Jul 252011
 

terminal If you think that the operations about users are only: creation, deletion and change of the passwords you are in error, in the standard GNU/Linux system about authentication and authorization of users there are some interesting flags regarding the age of an account.

These parameters are usually ignored, but can be very useful in particular situations, or to help enforce internal policies on the use of personal accounts.

All these parameters are stored in /etc/shadow can be viewed and modified with the command chage


chage

chage changes the number of days between password changes and the date of the last password change. This information is used by the system to determine when a user must change her password. The chage command is restricted to the root user, except for the -l option, which may be used by an unprivileged user to determine when her password or account is due to expire.

Basic Syntax:

chage [-m mindays] [-M maxdays] [-d lastday] [-I inactive] [-E expiredate] [-W warndaysuser

Options:
  -d, --lastday LAST_DAY        set date of last password change to LAST_DAY
  -E, --expiredate EXPIRE_DATE  set account expiration date to EXPIRE_DATE
  -h, --help                    display this help message and exit
  -I, --inactive INACTIVE       set password inactive after expiration
                                to INACTIVE
  -l, --list                    show account aging information
  -m, --mindays MIN_DAYS        set minimum number of days before password
                                change to MIN_DAYS
  -M, --maxdays MAX_DAYS        set maximim number of days before password
                                change to MAX_DAYS
  -W, --warndays WARN_DAYS      set expiration warning days to WARN_DAYS

Typical characteristics of a user on a desktop:

# chage -l linuxaria
Last password change					: Jan 09, 2011
Password expires					: never
Password inactive					: never
Account expires						: never
Minimum number of days between password change		: 0
Maximum number of days between password change		: 99999
Number of days of warning before password expires	: 7

Basically you have the information on the day of the last password change and all the others flags are not set.

Changing password

If i change my password today i’ll get :

# chage -l linuxaria
Last password change					: Jul 25, 2011
Password expires					: never
Password inactive					: never
Account expires						: never
Minimum number of days between password change		: 0
Maximum number of days between password change		: 99999
Number of days of warning before password expires	: 7

Set the max number of days for a password

My company has a policy about users, they must change their own password every 90 days (don’t ask me if i like it or if i think it’s useful, please), so every user on our servers has something like that:

#chage -M 90 linuxaria
# chage -l linuxaria
 
Last password change					: Jul 25, 2011
Password expires					: Oct 23, 2011
Password inactive					: never
Account expires						: never
Minimum number of days between password change		: 0
Maximum number of days between password change		: 90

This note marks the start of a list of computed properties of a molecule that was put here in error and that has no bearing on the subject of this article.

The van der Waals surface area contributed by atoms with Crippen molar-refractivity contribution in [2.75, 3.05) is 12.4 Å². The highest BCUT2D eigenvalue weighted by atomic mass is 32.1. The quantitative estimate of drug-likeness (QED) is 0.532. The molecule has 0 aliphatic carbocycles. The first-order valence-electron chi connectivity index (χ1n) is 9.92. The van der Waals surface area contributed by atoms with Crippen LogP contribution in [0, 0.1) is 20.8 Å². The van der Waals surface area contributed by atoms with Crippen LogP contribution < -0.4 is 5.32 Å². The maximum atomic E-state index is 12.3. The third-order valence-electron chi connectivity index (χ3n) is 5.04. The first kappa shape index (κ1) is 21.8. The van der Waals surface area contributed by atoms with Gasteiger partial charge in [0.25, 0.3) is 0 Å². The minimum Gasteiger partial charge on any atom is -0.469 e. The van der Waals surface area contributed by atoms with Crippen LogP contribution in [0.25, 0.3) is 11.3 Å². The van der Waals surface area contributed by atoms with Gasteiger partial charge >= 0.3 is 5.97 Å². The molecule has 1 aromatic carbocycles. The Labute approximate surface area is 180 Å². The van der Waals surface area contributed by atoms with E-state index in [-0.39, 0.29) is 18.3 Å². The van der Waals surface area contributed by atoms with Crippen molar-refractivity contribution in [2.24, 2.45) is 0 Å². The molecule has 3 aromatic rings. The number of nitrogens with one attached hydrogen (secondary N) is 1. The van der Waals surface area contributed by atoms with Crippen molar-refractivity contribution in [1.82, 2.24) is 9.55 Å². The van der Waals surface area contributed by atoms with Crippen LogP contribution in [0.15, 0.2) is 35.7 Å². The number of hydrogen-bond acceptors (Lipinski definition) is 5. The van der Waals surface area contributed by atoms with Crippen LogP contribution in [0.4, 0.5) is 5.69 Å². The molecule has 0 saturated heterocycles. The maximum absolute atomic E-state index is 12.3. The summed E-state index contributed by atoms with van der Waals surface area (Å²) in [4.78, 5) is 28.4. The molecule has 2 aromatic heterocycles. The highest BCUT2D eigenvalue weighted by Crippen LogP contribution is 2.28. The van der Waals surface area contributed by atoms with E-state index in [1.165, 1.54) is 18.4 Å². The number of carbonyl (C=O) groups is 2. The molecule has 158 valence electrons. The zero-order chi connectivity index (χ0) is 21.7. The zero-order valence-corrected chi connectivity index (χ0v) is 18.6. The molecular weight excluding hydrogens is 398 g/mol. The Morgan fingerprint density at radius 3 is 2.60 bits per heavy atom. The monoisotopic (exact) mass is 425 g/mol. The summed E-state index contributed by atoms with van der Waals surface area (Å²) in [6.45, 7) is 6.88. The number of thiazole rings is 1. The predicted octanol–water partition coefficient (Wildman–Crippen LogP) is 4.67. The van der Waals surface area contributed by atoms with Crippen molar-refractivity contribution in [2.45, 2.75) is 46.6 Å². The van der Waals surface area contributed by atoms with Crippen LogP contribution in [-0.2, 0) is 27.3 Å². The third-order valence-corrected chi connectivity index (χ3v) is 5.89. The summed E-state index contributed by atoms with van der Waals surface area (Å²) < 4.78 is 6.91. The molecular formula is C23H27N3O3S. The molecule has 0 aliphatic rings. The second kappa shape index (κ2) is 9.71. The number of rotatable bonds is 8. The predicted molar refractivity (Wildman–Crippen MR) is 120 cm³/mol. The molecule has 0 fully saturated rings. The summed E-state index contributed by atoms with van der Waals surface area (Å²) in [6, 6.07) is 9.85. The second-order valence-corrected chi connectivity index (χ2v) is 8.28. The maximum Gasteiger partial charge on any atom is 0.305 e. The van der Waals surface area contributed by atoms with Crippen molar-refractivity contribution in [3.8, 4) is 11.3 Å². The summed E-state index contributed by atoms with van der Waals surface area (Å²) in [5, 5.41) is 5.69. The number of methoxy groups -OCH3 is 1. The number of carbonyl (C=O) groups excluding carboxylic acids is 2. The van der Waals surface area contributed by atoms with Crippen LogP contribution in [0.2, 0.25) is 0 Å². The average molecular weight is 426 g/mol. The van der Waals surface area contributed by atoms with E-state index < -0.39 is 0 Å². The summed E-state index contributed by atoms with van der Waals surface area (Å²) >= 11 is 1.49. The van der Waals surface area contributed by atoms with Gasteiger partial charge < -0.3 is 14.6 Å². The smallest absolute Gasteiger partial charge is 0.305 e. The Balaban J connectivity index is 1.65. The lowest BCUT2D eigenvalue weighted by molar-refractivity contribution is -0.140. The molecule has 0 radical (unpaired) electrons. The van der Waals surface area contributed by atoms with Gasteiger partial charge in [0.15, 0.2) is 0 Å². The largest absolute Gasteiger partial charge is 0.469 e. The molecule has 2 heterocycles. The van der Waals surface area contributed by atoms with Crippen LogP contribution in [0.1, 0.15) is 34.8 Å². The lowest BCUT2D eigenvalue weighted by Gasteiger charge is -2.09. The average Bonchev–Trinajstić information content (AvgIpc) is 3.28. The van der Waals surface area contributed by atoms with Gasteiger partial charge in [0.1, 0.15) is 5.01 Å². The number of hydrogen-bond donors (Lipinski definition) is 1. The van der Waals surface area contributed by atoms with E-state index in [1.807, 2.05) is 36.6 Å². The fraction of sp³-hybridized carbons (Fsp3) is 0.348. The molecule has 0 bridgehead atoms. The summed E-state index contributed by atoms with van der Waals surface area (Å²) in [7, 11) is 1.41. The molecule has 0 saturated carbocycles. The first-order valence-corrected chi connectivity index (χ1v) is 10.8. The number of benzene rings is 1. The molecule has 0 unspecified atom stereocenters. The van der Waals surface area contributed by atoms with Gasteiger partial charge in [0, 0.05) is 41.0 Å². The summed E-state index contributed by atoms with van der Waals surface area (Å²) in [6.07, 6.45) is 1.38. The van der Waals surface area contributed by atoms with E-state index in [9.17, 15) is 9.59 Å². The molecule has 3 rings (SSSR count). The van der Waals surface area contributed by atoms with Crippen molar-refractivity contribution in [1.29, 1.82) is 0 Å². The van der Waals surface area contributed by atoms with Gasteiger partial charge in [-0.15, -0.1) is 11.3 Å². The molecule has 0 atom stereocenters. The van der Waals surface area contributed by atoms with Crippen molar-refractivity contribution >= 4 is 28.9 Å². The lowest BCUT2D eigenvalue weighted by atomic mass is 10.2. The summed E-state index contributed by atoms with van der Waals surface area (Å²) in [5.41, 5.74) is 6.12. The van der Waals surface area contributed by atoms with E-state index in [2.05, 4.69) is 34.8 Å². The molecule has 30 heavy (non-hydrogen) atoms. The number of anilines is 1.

Number of days of warning before password expires	: 7

I’ve changed my desktop user with the -M flag; and now there are 2 changes:
Password expires has now a value and Maximum number of days between password change is now set at 90

Now that we have an expiration date becomes important the value of “Number of days of warning before password expires”, which by default is set to 7, this means that if I connect to a server 4 days before the expire date I will get something like this:

# ssh linuxaria@myserver
linuxaria@myserver's password:
Warning: your password will expire in 4 days

if you don’t change the password before the expire date you’ll be forced, to change it, by the system in the the login phase, unless you have set also a password inactive value, this value tells to the system that if you don’t change your password after X days after it’s expired the account must be locked.
In the example this value it’s set to never.

Set an expiration date

I’ve used this option in the past, it’s useful when you have an external that must login to your system for 1 week or month, and you want to be sure that after a certain date he cannot login anymore, this flag help you set this date from the creation phase, so you’ll not have to remember to close the account manually.

# chage -E "2011-07-31" linuxaria
# chage -l linuxaria
 
Last password change					: Jul 25, 2011
Password expires					: Oct 23, 2011
Password inactive					: never
Account expires						: Jul 31, 2011
Minimum number of days between password change		: 0
Maximum number of days between password change		: 90
Number of days of warning before password expires	: 7

In this example my account will not work anymore after 31 Jul 2011.
A user whose account is locked must contact the system administrator before being able to use the system again.

Remove the limitations

Ok, it’s now time to return to the original setup for my username:

-m 0 will set the minimum number of days between password change to 0
-M 99999 will set the maximum number of days between password change to 99999
-I -1 will set the “Password inactive” to never
-E -1 will set “Account expires” to never.

# chage -m 0 -M 99999 -I -1 -E -1 linuxaria
# chage -l linuxaria
 
Last password change					: Jul 25, 2011
Password expires					: never
Password inactive					: never
Account expires						: never
Minimum number of days between password change		: 0
Maximum number of days between password change		: 99999
Number of days of warning before password expires	: 7



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  One Response to “chage : control your users “age” on Linux”

  1. Thanks for the article. I wasn’t aware of that command.

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